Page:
Every wonder how to make butter from cream? You can skim off the heavy cream from raw milk to make raw-cultured butter. Cultured butter is easier to make and far better for you then regular butter. Read “Why Butter Is Better” written by Sally Fallon and Mary G. Enig, PhD to learn more.
To make cultured butter, we use a ladle and carefully skim off the heavy cream from our 1/2 gallon Ball containers of milk we are going to drink. Then we put it in a wide-mouth quart jar (with just enough room to allow for a small rise in volume as it cultures) and set it on our counter with the lid slightly ajar to let it breathe and allow culture to grow.
Usually within a day or two you can see that the cream has separated from the whey slightly and has become thicker. Now it’s time to make butter.
Pour the entire contents of the jar in a mixer with the batter attachment or a food processor (for just a small amount you can also just shake it in the jar). With the mixer on low speed, periodically check the bowl for a break in the cream. Once it breaks it will slosh around and spill out of the mixer so keep a close eye on it. If your bowl is large enough, you can add 2 quarts of cream which translates to about a pound of butter. Be careful because too much cream will spill out the sides or top. Not much can be done except you’ll know better the next time to put less in.
If you want to shake the jar to make butter, just make sure the lid is on tight and keep shaking it about. You can also get someone to help you if your arms get tired. Sometimes it takes 2 minutes, sometimes 10 minutes. Just be patient and wait for the break. You’ll know when you have made butter. After the break, pour it into a bowl and continue with the following steps.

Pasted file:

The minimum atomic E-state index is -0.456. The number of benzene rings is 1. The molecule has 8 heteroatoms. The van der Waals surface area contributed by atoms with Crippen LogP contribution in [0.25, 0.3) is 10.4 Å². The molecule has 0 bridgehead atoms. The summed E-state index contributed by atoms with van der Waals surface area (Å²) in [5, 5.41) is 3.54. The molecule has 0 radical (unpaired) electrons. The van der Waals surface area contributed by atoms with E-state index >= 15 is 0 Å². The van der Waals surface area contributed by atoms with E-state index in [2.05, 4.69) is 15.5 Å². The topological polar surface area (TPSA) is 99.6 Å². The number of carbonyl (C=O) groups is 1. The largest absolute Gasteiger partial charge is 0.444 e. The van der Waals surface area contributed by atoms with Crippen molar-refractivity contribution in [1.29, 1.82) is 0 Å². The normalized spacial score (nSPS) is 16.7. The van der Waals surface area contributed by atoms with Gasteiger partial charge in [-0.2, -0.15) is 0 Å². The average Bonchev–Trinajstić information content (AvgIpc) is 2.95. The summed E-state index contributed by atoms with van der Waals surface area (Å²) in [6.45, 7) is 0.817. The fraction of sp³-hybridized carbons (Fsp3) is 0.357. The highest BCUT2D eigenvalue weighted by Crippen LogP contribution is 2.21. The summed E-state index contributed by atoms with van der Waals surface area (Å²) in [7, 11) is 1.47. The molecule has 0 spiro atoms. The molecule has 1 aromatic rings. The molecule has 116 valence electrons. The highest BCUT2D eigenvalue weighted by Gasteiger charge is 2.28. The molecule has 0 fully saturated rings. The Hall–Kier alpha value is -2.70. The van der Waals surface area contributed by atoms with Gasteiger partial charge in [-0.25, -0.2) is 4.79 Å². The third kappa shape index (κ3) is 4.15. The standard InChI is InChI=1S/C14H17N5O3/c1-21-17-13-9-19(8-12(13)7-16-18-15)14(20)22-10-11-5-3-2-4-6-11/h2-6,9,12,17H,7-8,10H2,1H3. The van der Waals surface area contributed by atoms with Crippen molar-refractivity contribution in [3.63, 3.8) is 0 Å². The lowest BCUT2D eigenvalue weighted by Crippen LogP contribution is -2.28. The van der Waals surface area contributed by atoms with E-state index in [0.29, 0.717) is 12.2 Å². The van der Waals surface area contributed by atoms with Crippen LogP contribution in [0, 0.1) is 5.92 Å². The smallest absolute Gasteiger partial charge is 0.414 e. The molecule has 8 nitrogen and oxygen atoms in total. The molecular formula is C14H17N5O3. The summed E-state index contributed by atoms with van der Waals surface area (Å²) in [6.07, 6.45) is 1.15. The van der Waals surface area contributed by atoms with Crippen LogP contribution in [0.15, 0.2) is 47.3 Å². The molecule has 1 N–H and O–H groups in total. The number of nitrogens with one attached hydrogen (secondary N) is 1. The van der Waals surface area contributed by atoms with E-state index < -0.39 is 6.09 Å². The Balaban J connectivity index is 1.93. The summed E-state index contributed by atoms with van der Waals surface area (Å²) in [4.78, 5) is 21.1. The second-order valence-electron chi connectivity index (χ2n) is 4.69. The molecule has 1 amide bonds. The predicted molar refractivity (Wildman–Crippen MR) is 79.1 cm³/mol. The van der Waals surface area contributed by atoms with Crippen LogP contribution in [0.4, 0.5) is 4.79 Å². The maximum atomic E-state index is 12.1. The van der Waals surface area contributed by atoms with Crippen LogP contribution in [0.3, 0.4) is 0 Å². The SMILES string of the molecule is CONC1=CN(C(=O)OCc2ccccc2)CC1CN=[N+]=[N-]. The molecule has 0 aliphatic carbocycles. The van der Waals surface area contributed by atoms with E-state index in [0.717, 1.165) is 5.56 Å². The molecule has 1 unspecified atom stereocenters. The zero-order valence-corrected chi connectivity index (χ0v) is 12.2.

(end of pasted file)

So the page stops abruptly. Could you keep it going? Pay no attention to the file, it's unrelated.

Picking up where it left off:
With a spatula start pushing together the small chucks of floating butter. It may seem impossible but give it a minute and you will see that the fat globules will come together. Keep doing this until it forms one big solid mass of butter.
Hold the butter back and pour off the buttermilk, and reserve. I usually pour the buttermilk into a jar for drinking or for use in buttermilk recipes. Don’t worry about getting every last drop of buttermilk out of the butter just yet.
Take about 1/2 cup of cold water (I float some ice in mine first) and pour about 1/3 of it into the bowl with the butter. Now you will wash the butter. It sounds funny adding water into the butter but believe me, it works and it won’t disappear into the butter. Take your spatula and knead the butter with it, adding and squeezing out water. Push on it, flatten it, but mostly keep it in the same large mass. Pour off the water as it becomes milky and squeeze as much water out of the butter as you can. Then repeat the process up to two more times until the water at the end is mostly clear. Keep squeezing the water out until not a drop of it is left. Getting the water out will help keep the butter fresh.
Now your butter is made. You can add a capsule of vitamin E by squeezing out the liquid into the butter and mixing it in. Vitamin E contains natural antioxidants and will extend the butter’s shelf life. I usually do this if I am going to freeze the butter for later use.
At this point, you can also add sea salt if you so desire, this will also help preserve it as well as enhance the flavor. Add a little at a time until you like the way it tastes. Usually a teaspoon is good for about a pound of butter.
Scoop it out of the bowl into a container for use. Sometimes I weigh mine out into pounds and freeze. It helps to know the weight when making recipes.
This butter can be used any way you use regular store-bought butter but it is especially good on a fresh piece of bread hot out of the oven. Why not make buttermilk biscuits and use your fresh buttermilk in the recipe. Yum!
If you have any questions or have something to add, we would love to hear it by posting a comment.